To all intents and purposes Bosnia is a member of the EU; in fact more than this, Bosnia is the first genuine EU state where sovereignty has in effect been transferred to Brussels. The EU provides its government; the international High Representative is an EU employee and the EU’s Special Representative in Bosnia. This EU administrator has the power directly to impose legislation and to dismiss elected government officials and civil servants. EU policy and ‘European Partnership’ priorities are imposed directly through the European Directorate for Integration (5). The EU also runs the police force, having taken over from the UN at the end of 2002, and the military, taking over from NATO at the end of 2004. And the EU manages Bosnia’s negotiations with the World Bank.

One look at the Bosnian flag – with the stars of the EU on a yellow and blue background chosen to be in exactly the same colours as used in the EU flag – demonstrates that Bosnia is more EU-orientated than any current member state (6). However, the EU has distanced itself from any responsibility for the power it exercises over Bosnia; formally Bosnia is an independent state and member of the UN and a long way off meeting the requirements of EU membership.

After 10 years of state-building in Bosnia there is now a complete separation between power and accountability (7). This clearly suits the EU, which is in a position of exercising control over the tiny state without either admitting it into the EU or presenting its policy regime in strict terms of external conditionality. The EU has performed the role of a ‘vanishing mediator’ between the international protectorate and Bosnian ‘independence’ – and the more it has played this role, the more the lines of political accountability have been blurred.

Bosnian people are unlikely to view their ‘independence’ under the EU as any different to their subordination under the international protectorate.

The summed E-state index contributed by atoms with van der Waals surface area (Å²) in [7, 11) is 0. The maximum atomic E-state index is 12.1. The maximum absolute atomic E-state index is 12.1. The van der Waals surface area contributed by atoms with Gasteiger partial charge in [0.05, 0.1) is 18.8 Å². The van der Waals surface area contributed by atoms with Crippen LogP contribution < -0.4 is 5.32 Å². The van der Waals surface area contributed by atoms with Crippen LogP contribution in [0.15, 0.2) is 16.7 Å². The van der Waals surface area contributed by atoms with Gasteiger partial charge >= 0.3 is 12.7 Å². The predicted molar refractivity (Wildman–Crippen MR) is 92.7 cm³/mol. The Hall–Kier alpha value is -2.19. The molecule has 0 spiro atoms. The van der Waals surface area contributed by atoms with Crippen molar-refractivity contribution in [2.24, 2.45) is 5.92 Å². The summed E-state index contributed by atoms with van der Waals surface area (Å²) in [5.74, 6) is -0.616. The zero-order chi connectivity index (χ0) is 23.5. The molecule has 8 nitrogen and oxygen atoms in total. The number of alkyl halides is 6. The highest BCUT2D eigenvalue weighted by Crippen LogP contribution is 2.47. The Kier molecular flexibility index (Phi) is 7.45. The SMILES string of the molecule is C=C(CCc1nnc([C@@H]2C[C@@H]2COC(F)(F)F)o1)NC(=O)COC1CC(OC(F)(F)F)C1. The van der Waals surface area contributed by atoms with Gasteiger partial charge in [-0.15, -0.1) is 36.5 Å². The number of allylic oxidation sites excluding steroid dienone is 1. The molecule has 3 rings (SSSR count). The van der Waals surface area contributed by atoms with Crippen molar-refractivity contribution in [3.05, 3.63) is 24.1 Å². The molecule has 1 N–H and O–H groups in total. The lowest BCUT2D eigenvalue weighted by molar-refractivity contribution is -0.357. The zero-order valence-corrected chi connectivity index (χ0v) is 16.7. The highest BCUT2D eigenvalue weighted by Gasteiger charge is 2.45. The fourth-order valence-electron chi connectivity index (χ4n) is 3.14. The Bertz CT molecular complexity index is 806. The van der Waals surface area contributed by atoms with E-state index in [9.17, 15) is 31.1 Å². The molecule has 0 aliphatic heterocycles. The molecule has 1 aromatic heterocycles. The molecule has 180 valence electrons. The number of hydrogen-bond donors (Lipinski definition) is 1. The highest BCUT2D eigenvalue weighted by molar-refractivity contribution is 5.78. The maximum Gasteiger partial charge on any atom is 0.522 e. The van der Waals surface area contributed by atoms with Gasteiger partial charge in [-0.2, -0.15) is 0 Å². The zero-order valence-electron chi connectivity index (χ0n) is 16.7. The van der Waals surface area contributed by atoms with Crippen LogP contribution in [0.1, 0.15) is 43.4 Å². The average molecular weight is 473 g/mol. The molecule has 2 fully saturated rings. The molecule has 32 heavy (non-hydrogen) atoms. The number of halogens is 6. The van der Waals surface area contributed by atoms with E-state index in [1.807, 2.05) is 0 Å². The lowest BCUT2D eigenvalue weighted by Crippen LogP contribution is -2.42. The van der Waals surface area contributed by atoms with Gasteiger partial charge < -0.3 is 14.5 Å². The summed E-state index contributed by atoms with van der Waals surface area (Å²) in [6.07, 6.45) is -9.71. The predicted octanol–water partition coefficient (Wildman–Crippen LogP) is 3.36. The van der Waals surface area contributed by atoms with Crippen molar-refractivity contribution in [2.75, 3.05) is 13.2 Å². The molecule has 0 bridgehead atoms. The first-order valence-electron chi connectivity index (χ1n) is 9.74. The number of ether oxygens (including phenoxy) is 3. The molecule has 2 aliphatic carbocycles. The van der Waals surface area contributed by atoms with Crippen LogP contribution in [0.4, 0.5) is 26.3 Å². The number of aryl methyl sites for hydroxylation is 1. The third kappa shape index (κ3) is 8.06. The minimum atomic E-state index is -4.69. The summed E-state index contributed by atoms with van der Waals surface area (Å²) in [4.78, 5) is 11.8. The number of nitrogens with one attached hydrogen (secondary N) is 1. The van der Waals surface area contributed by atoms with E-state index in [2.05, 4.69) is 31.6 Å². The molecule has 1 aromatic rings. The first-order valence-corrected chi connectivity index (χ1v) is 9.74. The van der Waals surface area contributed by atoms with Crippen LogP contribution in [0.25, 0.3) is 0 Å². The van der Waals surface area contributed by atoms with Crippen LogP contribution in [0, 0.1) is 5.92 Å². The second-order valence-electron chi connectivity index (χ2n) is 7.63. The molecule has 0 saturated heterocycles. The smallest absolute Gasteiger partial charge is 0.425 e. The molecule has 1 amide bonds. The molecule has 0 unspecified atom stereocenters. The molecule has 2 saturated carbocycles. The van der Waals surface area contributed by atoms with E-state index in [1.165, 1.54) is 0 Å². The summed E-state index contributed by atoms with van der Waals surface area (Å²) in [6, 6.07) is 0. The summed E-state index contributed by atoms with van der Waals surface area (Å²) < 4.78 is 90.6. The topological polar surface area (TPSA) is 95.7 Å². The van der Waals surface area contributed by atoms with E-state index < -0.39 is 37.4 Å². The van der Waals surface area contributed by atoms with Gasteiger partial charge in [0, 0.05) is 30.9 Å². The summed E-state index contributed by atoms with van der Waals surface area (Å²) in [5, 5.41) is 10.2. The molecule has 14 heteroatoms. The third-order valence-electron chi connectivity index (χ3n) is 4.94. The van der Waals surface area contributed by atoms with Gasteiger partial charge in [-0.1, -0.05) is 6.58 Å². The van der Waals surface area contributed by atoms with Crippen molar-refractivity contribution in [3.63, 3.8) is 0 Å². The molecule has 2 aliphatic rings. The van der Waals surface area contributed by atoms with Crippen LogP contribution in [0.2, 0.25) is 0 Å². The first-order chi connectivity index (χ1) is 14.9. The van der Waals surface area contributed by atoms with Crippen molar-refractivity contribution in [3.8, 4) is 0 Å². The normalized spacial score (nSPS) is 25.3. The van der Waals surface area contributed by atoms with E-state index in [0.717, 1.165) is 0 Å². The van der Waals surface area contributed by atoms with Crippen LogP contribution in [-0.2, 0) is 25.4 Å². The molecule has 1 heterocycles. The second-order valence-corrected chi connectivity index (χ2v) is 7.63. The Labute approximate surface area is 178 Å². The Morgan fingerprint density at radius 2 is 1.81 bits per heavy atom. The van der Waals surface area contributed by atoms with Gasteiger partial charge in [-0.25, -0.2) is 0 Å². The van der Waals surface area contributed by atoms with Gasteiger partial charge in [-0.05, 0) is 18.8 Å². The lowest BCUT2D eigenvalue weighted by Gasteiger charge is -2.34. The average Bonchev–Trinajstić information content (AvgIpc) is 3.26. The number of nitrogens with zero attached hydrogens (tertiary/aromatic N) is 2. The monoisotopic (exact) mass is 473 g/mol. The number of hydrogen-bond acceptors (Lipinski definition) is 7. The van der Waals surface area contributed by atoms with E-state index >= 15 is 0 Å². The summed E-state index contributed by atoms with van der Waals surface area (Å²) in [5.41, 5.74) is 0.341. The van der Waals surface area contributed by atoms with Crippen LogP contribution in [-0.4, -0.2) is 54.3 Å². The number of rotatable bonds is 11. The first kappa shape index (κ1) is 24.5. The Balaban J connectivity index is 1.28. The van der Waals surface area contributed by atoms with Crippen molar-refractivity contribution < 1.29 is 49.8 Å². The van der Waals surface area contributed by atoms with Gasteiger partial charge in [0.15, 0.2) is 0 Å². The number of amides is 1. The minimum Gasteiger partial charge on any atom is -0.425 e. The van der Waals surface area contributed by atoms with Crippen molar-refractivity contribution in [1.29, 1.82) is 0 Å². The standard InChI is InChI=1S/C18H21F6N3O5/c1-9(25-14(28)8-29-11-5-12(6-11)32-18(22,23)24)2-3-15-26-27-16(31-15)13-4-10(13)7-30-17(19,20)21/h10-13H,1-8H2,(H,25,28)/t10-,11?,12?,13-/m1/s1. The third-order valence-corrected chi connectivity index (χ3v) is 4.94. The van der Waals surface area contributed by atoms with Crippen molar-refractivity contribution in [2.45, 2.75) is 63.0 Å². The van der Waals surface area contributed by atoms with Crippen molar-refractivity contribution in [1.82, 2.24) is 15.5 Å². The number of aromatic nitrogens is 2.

David Chandler is professor of international relations in the Centre for the Study of Democracy at the University of Westminster, London. His next book, forthcoming in July, is Empire in Denial: The Politics of State-building. Order this book from Amazon(UK).

Read on:

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(1) Envoy urges UN to end Bosnia role, BBC News, 19 April 2006

(2) David Chandler, The European Union and Governance in the Balkans, European Balkan Observer, Vol. 1, No. 2, November 2003

(3) Étienne Balibar, ‘Europe: Vanishing Mediator’, in We, The People of Europe? Reflections on Transnational Citizenship (Princeton: Princeton University Press, 2004), pp. 201-235

(4) See, for example, Kalypso Nicolaidis, ‘The Power of the Superpowerless’, in Tod Lindberg (ed.) Beyond Paradise and Power: Europeans, Americans and the Future of a Troubled Partnership (London: Routledge, 2004), pp. 93-120

(5) See, for example, the 280 page document outlining the timetable for implementing the EU’s medium priorities, the European Partnership for Bosnia and Herzegovina, Medium Term Priorities Realisation Programme [pdf]

(6) See further, Jos Poels, Bosnia and Herzegovina: A New ‘Neutral’ Flag, Flagmaster, No.98, (1998) pp.9-12

(7) See David Chandler (ed.) Peace without Politics? Ten Years of International State-Building in Bosnia (London: Routledge, 2006)